A Question of Taste with Cormac Begley

Cormac Begley is a solo bass, baritone, treble and piccolo concertina player from a West Kerry musical family

A Question of Taste with Cormac Begley

Cormac Begley is a solo bass, baritone, treble and piccolo concertina player from a West Kerry musical family. He is one of the musicians playing at the Féile Nasc music festival at Marlay Park in Dublin on Saturday.

Other trad musicians on the bill include Steo Wall and Liam O’Connor.

Best recent book you’ve read:

Sapiens: A Brief History of Humankind by Yuval Noah Harari.

Best recent film you’ve seen:

Camino go Sáille [The Camino Voyage documentary, featuring Cormac’s father Breanndán and three other rowers travelling from Ireland to Spain by currach].

Best recent show or gig:

Ernst Reijseger’s solo cello concert during the Spike Cello festival in the Workman’s club, Dublin.

Best piece of music you’ve been listening to lately (new or old):

House recordings of accordion player Fiachna Ó Mongáin.

First ever piece of music that really moved you:

This is very hard to pinpoint but has to be my dad Breanndán playing around the house growing up. Beyond dad, as a teenager I was really influenced by track 5 of Mary MacNamara’s solo album Traditional Music from East Clare, where she is joined by Martin Hayes playing John Naughton’s Reel and the Reel of Birl.

The best gig you’ve ever seen (if you had to pick one!):

Aidan Connolly (fiddle) and Liam McGonigle (accordion) playing together at St Nicholas’ Church, Galway, is up there.

Tell us about your TV viewing:

I rarely watch TV anymore but when I did I used enjoy watching Father Ted, D’Unbelievables, Don’t Feed the Gondolas and any of the wind-up hidden camera series.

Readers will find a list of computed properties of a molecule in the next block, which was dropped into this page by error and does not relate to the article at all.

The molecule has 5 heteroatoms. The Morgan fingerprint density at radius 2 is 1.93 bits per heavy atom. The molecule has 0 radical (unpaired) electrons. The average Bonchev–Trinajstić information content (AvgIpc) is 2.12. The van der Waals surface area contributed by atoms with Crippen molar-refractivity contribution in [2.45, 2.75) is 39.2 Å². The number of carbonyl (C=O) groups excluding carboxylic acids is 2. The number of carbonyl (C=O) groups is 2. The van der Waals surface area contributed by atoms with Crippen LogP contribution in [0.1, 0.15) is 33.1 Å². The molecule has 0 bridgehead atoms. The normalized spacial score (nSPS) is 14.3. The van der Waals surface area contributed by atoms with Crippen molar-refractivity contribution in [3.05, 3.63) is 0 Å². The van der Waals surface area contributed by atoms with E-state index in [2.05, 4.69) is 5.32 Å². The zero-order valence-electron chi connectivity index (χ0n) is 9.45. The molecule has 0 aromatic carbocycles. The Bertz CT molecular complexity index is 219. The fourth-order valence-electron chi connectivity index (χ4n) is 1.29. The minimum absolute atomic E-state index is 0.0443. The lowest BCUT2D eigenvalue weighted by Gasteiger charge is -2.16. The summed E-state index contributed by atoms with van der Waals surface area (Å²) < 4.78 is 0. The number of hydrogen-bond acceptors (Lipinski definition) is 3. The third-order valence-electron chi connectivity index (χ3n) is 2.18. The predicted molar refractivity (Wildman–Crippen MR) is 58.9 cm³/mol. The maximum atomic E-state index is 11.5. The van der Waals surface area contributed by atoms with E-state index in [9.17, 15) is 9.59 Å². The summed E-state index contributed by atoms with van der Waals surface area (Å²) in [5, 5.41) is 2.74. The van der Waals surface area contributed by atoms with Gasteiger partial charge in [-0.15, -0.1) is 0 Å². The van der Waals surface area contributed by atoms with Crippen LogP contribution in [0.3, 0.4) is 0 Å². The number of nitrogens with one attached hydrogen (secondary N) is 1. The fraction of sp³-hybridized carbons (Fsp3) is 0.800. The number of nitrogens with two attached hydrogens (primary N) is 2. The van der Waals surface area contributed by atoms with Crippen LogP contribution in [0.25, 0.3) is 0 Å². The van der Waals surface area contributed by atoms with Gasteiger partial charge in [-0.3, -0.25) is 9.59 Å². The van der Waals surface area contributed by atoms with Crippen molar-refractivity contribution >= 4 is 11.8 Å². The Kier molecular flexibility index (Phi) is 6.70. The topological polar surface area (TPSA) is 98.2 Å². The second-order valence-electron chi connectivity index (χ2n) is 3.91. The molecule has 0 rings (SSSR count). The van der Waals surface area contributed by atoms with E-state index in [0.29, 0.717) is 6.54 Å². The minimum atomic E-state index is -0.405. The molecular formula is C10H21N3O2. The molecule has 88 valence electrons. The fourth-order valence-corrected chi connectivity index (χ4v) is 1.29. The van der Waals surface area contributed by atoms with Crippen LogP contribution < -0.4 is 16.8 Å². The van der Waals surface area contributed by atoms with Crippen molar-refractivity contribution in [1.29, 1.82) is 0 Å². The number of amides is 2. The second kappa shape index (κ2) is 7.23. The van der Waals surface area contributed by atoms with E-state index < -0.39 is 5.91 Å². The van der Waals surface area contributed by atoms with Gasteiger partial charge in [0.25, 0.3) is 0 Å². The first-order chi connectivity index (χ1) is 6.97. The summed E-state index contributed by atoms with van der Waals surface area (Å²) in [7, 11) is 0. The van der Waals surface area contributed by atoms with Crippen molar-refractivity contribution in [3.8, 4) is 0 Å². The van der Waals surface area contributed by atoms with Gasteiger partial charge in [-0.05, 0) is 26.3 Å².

Radio listening and/or podcasts:

Podcasts are Éamon Dunphy’s (The Stand), Inside Politics and some of the ones by Bill Burr, Tim Ferris, and Joe Rogan. Radio programmes are Clare FM’s West Wind shows; Radió Na Gaeltachta traditional music programmes; The Rolling Wave on RTÉ Radio 1; and Donal Dineen’s programmes.

Your best celebrity encounter:

Playing a tune with Tommy ‘an Lord’ Ó Conchubhair [west Kerry accordion player].

You can portal back to any period of human cultural history or music event — where, when, and why?

I’d love to be transported to Howlin’ Wolf’s best live performance. Why? Because he was soulful, fearless, force of nature.

You are curating your dream festival — which three artists are on the bill (living or dead)?

Paddy Canny, Joe Cooley, Nina Simone

Do you have any interesting ancestors or family?

My great grand uncle, Thomas Ó Donnell, represented West Kerry in the House of Commons, Westminster. On the 19th of February 1901 he spoke Irish for the first time in the House of Commons and subsequently became a prominent figure for the Gaelic Revival.

Unsung hero — individual or group you think don’t get the praise they deserve:

Tommy ‘an Lord’ Ó Conchubhair on accordion.

You are king for a day — what’s your first decree?

I have three:

1. Everyone has to plant three trees (i.e., native woodland trees)

2. Publishers of all types (journalists, commentators, etc) have to support each of their claims with accessible evidence, citations and references

3. Ban clapping along to Irish music!

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